9. NO2 columns – KNMI Three (sub)urban MAX-DOAS instruments against daily OMI tropospheric NO2 (x 1e15 molec/cm2) on some days in 2006-2011: magnitudes match, correlation not strong [Lin et al., 2013] Monthly average tropospheric NO2 over Beijing from OMI and MAX-DOAS (2008-2011): OMI underestimates NO2 [Ma et al., 2013]

  10. NO2 - NASA and KNMISO2 - NASA original AMF improved AMF NO2-KNMI NO2 map column to in-situ via AQ model NO2-NASA SO2-NASA SO2 source: McLinden et al, 2013, ACPD

  11. Comparison of OMI tropospheric NO2 VCD with (car) MAX-DOAS for different locations:  Beijing  Wuxi  New Delhi  Paris  Islamabad SCIA, 2008-2010 OMI, 2008-2009 Example for Beijing Ma et al., ACP 2013 OMI is always < MAX-DOAS MAX-DOAS: hourly averaged tropospheric NO2 VCDs during satellite overpass red points: CTH < 1km; blue points: CTH > 1km

  12. Validation of OMI satellite observations Paris Delhi-Agra, 16.01.2011 R. Shaiganfar, MPIC Mainz Shaiganfar et al., ACP 2011

  13. Comparison of PDFs of effective cloud fraction eff. cloud fraction – NASA Alexander Vasilkov, SSAI PDFs are practically the same. Not anticipated because of different sizes of the OMI and OMPS footprint. 13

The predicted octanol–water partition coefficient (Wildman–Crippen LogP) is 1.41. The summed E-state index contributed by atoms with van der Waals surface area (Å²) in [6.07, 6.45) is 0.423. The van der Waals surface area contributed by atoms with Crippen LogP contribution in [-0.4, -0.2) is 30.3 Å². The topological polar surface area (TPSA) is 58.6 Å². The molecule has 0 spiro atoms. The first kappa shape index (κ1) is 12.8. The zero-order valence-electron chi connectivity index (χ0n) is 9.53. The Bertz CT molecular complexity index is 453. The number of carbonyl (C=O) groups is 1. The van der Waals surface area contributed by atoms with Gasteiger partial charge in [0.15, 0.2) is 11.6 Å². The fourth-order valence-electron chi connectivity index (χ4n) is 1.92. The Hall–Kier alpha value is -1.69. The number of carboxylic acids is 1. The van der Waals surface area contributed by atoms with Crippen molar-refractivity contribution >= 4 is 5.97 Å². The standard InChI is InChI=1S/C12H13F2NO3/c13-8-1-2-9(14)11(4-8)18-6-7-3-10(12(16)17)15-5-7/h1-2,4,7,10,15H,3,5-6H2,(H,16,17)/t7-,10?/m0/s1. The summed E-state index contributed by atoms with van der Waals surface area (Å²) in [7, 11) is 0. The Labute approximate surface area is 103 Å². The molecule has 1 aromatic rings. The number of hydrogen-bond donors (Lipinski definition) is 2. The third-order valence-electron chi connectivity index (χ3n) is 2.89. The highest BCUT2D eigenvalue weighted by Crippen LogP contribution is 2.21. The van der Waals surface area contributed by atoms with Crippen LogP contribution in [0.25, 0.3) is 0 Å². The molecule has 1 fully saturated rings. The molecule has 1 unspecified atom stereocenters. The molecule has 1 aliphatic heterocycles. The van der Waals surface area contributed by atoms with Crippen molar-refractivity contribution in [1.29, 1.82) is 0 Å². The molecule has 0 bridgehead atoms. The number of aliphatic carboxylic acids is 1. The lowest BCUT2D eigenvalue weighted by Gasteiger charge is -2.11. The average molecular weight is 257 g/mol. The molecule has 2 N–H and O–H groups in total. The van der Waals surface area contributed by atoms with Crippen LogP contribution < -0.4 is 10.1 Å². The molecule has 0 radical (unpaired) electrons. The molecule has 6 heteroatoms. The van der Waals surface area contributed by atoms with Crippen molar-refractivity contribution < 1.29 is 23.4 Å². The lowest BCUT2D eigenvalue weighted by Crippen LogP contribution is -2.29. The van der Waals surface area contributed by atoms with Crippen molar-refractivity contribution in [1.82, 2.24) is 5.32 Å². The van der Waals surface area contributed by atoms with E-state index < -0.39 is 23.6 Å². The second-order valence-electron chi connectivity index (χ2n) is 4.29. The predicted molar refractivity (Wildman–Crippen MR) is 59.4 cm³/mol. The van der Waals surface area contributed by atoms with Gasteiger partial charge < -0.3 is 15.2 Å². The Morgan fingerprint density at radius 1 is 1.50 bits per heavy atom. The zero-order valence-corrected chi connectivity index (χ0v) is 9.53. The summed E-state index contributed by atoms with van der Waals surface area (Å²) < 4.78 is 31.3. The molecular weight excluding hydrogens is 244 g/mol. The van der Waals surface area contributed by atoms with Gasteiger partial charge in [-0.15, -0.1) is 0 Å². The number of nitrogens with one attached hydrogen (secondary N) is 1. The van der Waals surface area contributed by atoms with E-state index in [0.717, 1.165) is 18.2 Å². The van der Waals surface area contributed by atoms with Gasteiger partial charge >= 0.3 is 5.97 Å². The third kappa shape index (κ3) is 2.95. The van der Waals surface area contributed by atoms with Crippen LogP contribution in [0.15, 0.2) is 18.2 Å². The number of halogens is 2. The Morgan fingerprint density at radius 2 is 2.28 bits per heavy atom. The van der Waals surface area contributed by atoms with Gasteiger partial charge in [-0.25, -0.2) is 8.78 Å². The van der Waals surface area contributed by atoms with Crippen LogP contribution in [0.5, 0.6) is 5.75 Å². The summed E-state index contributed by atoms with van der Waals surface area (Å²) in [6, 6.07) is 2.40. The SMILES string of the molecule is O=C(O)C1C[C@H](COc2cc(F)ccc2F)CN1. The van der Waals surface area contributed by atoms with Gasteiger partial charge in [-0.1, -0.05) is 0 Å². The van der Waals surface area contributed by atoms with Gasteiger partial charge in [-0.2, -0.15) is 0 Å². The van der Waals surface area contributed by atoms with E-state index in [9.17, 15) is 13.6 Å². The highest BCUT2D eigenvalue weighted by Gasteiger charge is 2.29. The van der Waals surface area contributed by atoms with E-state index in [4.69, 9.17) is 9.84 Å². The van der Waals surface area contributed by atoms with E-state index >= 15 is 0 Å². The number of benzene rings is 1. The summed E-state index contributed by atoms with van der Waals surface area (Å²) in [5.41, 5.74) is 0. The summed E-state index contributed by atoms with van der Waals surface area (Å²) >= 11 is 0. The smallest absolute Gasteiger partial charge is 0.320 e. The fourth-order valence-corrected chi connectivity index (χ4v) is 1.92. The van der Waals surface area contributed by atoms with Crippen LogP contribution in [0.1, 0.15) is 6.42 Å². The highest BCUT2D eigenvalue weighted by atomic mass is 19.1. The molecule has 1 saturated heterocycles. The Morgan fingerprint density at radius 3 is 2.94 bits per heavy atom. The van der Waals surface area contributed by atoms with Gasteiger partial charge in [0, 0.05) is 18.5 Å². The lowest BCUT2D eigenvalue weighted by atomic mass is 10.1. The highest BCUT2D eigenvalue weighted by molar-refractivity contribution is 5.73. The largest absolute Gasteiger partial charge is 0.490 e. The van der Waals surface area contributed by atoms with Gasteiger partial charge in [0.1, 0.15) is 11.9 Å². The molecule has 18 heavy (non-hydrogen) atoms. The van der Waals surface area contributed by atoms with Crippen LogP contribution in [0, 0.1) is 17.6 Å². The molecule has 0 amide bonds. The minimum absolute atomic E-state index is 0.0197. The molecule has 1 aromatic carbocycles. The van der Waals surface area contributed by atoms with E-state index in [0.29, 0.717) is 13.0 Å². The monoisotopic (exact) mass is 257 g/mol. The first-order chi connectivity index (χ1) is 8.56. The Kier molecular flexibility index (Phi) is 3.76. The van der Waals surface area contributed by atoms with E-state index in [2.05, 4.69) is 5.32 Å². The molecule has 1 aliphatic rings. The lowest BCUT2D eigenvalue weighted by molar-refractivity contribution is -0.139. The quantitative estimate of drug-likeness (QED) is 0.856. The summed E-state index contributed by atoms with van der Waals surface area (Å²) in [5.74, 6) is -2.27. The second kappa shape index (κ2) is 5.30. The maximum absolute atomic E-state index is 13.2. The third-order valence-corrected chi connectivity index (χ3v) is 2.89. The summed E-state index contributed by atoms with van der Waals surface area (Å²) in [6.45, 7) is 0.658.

14. cloud pressure – NASA and KNMI Comparison of PDFs of cloud (optical centroid) pressure Alexander Vasilkov, SSAI NASAKNMIOMPS Southern mid-latitudes Northern mid-latitudes Tropics - In general, OMI-NASA retrieves somewhat lower cloud OCPs than OMPS does. Differences are most pronounced in the tropics. - Differences between NASA and OMPS cloud pressures appear to be similar to differences between NASA and KNMI except for the differences in the tropics. 14

  15. OMI BrO – Data Consistency Raid Suleiman, CFA Trend is varying from -0.7% per year at southern mid latitude to -1.7% per year at northern high latitude Real or instrument degradation?

  16. OMI BrO: Comparison with Ground-Based Observations Raid Suleiman, CFA Prior to Row Anomaly OMI and Ground-Based Zenith-Sky total column BrO at Harestua, Norway.Harestua columns by F. Hendrick (BIRA) Comparison between OMI and Harestua (monthly mean) for the period of February 1, 2005 to August 8, 2012. The varying trend here is very small

  17. OMI AOD (NASA) vs AERONET 44 sites, 4 years of data Linear correlation coefficient: 0.81 linear regression (solid line): slope 0.79intercept: 0.10 [AP: agreement may be better than the authors suggest …..] Aerosol - NASA source: Ahn et al, 2014, JGR

  18. Conclusions Several OMI products have had some recent validation. Uncertainties have been quantified and systematic effects characterized since 2011: 18 new publications with validation results: 4 in 2012 (NO2, clouds, BrO, SO2), 9 in 2013 (aerosol, NO2, SO2), 2 in 2014 (aerosol, strat/total NO2), 1 submitted (aerosol), 2 in preparation (NO2, O3) Gaps in the validation have been identified for almost all products. Main issues: latest versions of products need validation: cloud(KNMI), HCHO, BrO, OClO many products need characterisation over snow/ice or partially cloudy conditions Most README files have been updated in the last 3 years; README files for HCHO and SO2 are more than 5 years old